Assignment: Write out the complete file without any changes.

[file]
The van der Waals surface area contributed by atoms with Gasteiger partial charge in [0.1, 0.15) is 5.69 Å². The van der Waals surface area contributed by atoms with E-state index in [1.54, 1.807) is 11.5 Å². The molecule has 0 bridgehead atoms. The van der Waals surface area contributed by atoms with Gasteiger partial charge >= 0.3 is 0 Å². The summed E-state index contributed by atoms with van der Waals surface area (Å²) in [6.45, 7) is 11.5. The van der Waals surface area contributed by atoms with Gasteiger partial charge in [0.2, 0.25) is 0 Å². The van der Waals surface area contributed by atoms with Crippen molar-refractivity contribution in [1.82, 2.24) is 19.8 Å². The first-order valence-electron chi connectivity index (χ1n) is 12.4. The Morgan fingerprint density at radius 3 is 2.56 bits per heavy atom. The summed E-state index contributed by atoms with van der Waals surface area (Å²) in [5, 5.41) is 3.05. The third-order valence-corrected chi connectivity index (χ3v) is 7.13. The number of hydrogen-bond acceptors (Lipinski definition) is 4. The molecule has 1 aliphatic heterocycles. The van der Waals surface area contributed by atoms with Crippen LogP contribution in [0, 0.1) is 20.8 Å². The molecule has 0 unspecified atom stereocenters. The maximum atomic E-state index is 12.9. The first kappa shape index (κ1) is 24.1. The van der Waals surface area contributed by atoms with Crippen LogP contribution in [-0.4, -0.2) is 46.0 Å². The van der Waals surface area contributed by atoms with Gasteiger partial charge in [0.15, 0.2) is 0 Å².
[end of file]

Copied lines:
The van der Waals surface area contributed by atoms with Gasteiger partial charge in [0.1, 0.15) is 5.69 Å². The van der Waals surface area contributed by atoms with E-state index in [1.54, 1.807) is 11.5 Å². The molecule has 0 bridgehead atoms. The van der Waals surface area contributed by atoms with Gasteiger partial charge >= 0.3 is 0 Å². The summed E-state index contributed by atoms with van der Waals surface area (Å²) in [6.45, 7) is 11.5. The van der Waals surface area contributed by atoms with Gasteiger partial charge in [0.2, 0.25) is 0 Å². The van der Waals surface area contributed by atoms with Crippen molar-refractivity contribution in [1.82, 2.24) is 19.8 Å². The first-order valence-electron chi connectivity index (χ1n) is 12.4. The Morgan fingerprint density at radius 3 is 2.56 bits per heavy atom. The summed E-state index contributed by atoms with van der Waals surface area (Å²) in [5, 5.41) is 3.05. The third-order valence-corrected chi connectivity index (χ3v) is 7.13. The number of hydrogen-bond acceptors (Lipinski definition) is 4. The molecule has 1 aliphatic heterocycles. The van der Waals surface area contributed by atoms with Crippen LogP contribution in [0, 0.1) is 20.8 Å². The molecule has 0 unspecified atom stereocenters. The maximum atomic E-state index is 12.9. The first kappa shape index (κ1) is 24.1. The van der Waals surface area contributed by atoms with Crippen LogP contribution in [-0.4, -0.2) is 46.0 Å². The van der Waals surface area contributed by atoms with Gasteiger partial charge in [0.15, 0.2) is 0 Å².